Saturday, March 7, 2009

Inexpensive Compound May Offer Protection Against AIDS

AIDS has been described as “one of the most destructive microbial scourges in history,” and for good reason. In just over 25 years, the disease has claimed more than 25 million lives worldwide. The number of people living with HIV, the virus that causes AIDS, has risen from around 8 million in 1990 to 33 million today, and is still growing. There is no cure for AIDS, and currently the only way to remain safe is not to get infected. The surest way to do that is by abstaining from sex or monogamy with an uninfected partner. Condoms are not 100 percent safe, but if used properly, will reduce the risk of HIV transmission. However, experts say women often acquire HIV in situations where it is difficult or impossible for them to refuse sex or negotiate condom use. They need a safe and discrete way to protect themselves—and scientists say they may have found just the thing.

Researchers at the University of Minnesota tested a common compound called glycerol monolaurate, or GML, used in ice cream, cosmetics and found in breast milk in macaque monkeys. After mixing the compound with Johnson and Johnson’s K-Y Warming Liquid, they placed the treatment into the vaginas of five monkeys and then applied SIV, a monkey version of HIV. Four out of five avoided infection while five monkeys that got the gel without GML were all infected after exposure to SIV. GML appears to work by stopping the immune-system cells, or T-cells, which are usually targeted by the virus, from moving to the infected regions of the vagina, thus reducing the opportunity for HIV to take hold. “Even though it sounds counter-intuitive, halting the body’s natural defense system might actually prevent transmission and rapid spread of the infection,” said chief investigator, Dr. Ashley Haase, head of the Department of Microbiology at the University.

While the treatment does not provide 100 percent protection, it could still greatly reduce a woman’s risk of being infected. “Something that was used 20 percent of the time at 60 percent efficacy could avert two and a half million cases in the next three years or something like that. So yes, we’d love 100 percent but we’re perfectly happy with something that shows a high level of efficacy,” Haase said. The researchers have been asked if their findings could apply to HIV infections acquired rectally, and though they haven’t studied that possibility, they see no reason why GML couldn’t have an impact on transmissions between men.

GML’s use as a microbicide and anti-inflammatory was discovered by one of the researchers, Patrick Schlievert, when he explored toxic shock syndrome in the use of menstrual tampons. He found that the compound inhibited the toxin-making mechanism of the germ Staphylococcus aureus. Tampons coated with GML protected women from the bacterium and eased vaginal inflammation. Schlievert says GML has already been repeated tested and proven safe, and as an added bonus, is inexpensive, costing less than a cent for each dose for a woman, and is easy to formulate in many ways for vaginal use. “This result represents a highly encouraging new lead in the search for an effective microbicide to prevent HIV transmission that meets the criteria of safety, affordability and efficacy,” the authors wrote.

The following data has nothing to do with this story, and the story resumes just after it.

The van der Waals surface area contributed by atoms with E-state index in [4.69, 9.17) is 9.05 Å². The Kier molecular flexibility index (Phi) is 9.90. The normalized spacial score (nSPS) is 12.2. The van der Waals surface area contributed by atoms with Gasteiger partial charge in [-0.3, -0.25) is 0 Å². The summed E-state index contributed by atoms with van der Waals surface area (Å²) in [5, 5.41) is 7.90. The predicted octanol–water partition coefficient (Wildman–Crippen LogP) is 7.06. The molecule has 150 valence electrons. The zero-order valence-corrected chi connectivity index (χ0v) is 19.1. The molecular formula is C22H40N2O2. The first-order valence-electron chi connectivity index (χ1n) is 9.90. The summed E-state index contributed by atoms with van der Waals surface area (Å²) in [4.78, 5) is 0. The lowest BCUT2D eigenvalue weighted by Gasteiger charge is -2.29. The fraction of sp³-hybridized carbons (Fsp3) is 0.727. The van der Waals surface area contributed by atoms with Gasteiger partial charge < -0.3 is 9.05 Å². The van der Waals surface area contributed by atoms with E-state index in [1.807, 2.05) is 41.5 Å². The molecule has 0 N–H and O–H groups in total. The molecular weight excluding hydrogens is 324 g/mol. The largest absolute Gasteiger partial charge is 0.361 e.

Dr. Jeffrey C. Laurence, a professor at Cornell University who studies AIDS and a senior scientist for programs at The Foundation for AIDS Research, called the new study “innovative” because the treatment targets the body’s immune responses rather than directly killing the virus itself. He says the challenge is to develop a product that prevents AIDS and is also “unobtrusive, easy to use, and has long-lasting effects so that it need not be applied daily or before each act of intercourse.”

The University of Minnesota has filed for a patent on GML’s anti-inflammatory activities. Schiefert said the school would probably figure out a way to keep the cost low for uses related to preventing HIV. He says GML has a lot of other potential uses that could make money in the U.S. such as preventing gonorrhea and chlamydia.

Last month, scientists reported the first positive trial of a microbicide, a gel made by Massachusetts-based Indevus Pharmaceuticals called PRO 2000, but it reduced the risk of infection by only about 30 percent. Another microbicide, BufferGel made by ReProtect Inc., was also tested, but showed no significant effect on HIV transmission. Other research presented the same day at a meeting in Montreal suggested that Gilead Science’s Inc.’s Viread and Truvada in gel or oral form might also prevent the spread of HIV.

Today, 33 million people are living with HIV, and that number is still growing. Most of the infections are in sub Saharan Africa where women represent close to 60 percent of the cases. As Haase said: “The pandemic continues to grow unless we find a way to stop transmission.”